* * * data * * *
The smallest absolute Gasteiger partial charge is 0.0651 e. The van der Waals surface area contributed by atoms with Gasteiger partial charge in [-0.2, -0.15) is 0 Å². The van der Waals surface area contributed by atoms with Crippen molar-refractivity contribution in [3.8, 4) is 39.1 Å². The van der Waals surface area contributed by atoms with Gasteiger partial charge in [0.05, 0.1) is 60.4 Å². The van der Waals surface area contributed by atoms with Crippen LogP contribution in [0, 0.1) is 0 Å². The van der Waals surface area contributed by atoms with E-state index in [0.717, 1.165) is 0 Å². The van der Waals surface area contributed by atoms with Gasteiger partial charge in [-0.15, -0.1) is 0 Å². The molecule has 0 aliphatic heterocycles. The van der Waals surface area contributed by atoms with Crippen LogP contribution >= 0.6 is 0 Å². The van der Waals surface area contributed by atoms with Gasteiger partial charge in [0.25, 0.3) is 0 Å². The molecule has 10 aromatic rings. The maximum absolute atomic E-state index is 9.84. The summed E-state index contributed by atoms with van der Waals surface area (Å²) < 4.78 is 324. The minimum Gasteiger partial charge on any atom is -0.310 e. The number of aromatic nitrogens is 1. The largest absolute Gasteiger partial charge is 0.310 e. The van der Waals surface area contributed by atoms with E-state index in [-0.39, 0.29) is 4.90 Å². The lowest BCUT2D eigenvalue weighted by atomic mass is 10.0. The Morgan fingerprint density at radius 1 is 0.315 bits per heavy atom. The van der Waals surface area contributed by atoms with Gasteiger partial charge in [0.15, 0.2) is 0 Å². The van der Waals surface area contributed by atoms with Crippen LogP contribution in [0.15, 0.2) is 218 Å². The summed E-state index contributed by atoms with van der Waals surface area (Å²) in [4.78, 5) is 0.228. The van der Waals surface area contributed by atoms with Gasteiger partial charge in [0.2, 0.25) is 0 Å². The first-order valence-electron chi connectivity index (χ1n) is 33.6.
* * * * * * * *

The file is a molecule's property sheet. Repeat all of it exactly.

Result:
The smallest absolute Gasteiger partial charge is 0.0651 e. The van der Waals surface area contributed by atoms with Gasteiger partial charge in [-0.2, -0.15) is 0 Å². The van der Waals surface area contributed by atoms with Crippen molar-refractivity contribution in [3.8, 4) is 39.1 Å². The van der Waals surface area contributed by atoms with Gasteiger partial charge in [0.05, 0.1) is 60.4 Å². The van der Waals surface area contributed by atoms with Crippen LogP contribution in [0, 0.1) is 0 Å². The van der Waals surface area contributed by atoms with E-state index in [0.717, 1.165) is 0 Å². The van der Waals surface area contributed by atoms with Gasteiger partial charge in [-0.15, -0.1) is 0 Å². The molecule has 0 aliphatic heterocycles. The van der Waals surface area contributed by atoms with Crippen LogP contribution >= 0.6 is 0 Å². The van der Waals surface area contributed by atoms with Gasteiger partial charge in [0.25, 0.3) is 0 Å². The molecule has 10 aromatic rings. The maximum absolute atomic E-state index is 9.84. The summed E-state index contributed by atoms with van der Waals surface area (Å²) < 4.78 is 324. The minimum Gasteiger partial charge on any atom is -0.310 e. The number of aromatic nitrogens is 1. The largest absolute Gasteiger partial charge is 0.310 e. The van der Waals surface area contributed by atoms with E-state index in [-0.39, 0.29) is 4.90 Å². The lowest BCUT2D eigenvalue weighted by atomic mass is 10.0. The Morgan fingerprint density at radius 1 is 0.315 bits per heavy atom. The van der Waals surface area contributed by atoms with Gasteiger partial charge in [0.15, 0.2) is 0 Å². The van der Waals surface area contributed by atoms with Crippen LogP contribution in [0.15, 0.2) is 218 Å². The summed E-state index contributed by atoms with van der Waals surface area (Å²) in [4.78, 5) is 0.228. The van der Waals surface area contributed by atoms with Gasteiger partial charge in [0.2, 0.25) is 0 Å². The first-order valence-electron chi connectivity index (χ1n) is 33.6.